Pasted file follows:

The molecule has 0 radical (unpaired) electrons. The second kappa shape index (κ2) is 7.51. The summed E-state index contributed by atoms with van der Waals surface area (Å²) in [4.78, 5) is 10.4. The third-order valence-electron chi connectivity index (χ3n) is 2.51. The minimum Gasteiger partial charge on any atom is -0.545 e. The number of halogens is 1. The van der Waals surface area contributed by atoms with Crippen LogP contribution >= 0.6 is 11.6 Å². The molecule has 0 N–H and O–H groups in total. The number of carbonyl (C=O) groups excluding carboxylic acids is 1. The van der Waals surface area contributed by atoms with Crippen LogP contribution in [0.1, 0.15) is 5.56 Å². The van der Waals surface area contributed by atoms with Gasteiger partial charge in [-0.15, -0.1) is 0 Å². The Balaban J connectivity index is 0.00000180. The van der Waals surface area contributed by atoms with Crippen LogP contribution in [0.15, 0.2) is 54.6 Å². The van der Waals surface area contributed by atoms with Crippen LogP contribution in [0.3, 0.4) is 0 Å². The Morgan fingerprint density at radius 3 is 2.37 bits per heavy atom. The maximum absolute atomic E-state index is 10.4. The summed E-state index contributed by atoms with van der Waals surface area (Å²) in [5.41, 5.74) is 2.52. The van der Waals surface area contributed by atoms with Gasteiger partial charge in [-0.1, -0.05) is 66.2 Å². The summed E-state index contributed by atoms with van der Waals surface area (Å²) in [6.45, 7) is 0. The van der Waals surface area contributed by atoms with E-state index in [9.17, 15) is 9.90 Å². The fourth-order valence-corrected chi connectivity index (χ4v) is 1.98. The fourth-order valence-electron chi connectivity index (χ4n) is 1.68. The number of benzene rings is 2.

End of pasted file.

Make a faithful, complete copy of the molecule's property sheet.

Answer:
The molecule has 0 radical (unpaired) electrons. The second kappa shape index (κ2) is 7.51. The summed E-state index contributed by atoms with van der Waals surface area (Å²) in [4.78, 5) is 10.4. The third-order valence-electron chi connectivity index (χ3n) is 2.51. The minimum Gasteiger partial charge on any atom is -0.545 e. The number of halogens is 1. The van der Waals surface area contributed by atoms with Crippen LogP contribution >= 0.6 is 11.6 Å². The molecule has 0 N–H and O–H groups in total. The number of carbonyl (C=O) groups excluding carboxylic acids is 1. The van der Waals surface area contributed by atoms with Crippen LogP contribution in [0.1, 0.15) is 5.56 Å². The van der Waals surface area contributed by atoms with Gasteiger partial charge in [-0.15, -0.1) is 0 Å². The Balaban J connectivity index is 0.00000180. The van der Waals surface area contributed by atoms with Crippen LogP contribution in [0.15, 0.2) is 54.6 Å². The van der Waals surface area contributed by atoms with Crippen LogP contribution in [0.3, 0.4) is 0 Å². The Morgan fingerprint density at radius 3 is 2.37 bits per heavy atom. The maximum absolute atomic E-state index is 10.4. The summed E-state index contributed by atoms with van der Waals surface area (Å²) in [5.41, 5.74) is 2.52. The van der Waals surface area contributed by atoms with Gasteiger partial charge in [-0.1, -0.05) is 66.2 Å². The summed E-state index contributed by atoms with van der Waals surface area (Å²) in [6.45, 7) is 0. The van der Waals surface area contributed by atoms with E-state index in [9.17, 15) is 9.90 Å². The fourth-order valence-corrected chi connectivity index (χ4v) is 1.98. The fourth-order valence-electron chi connectivity index (χ4n) is 1.68. The number of benzene rings is 2.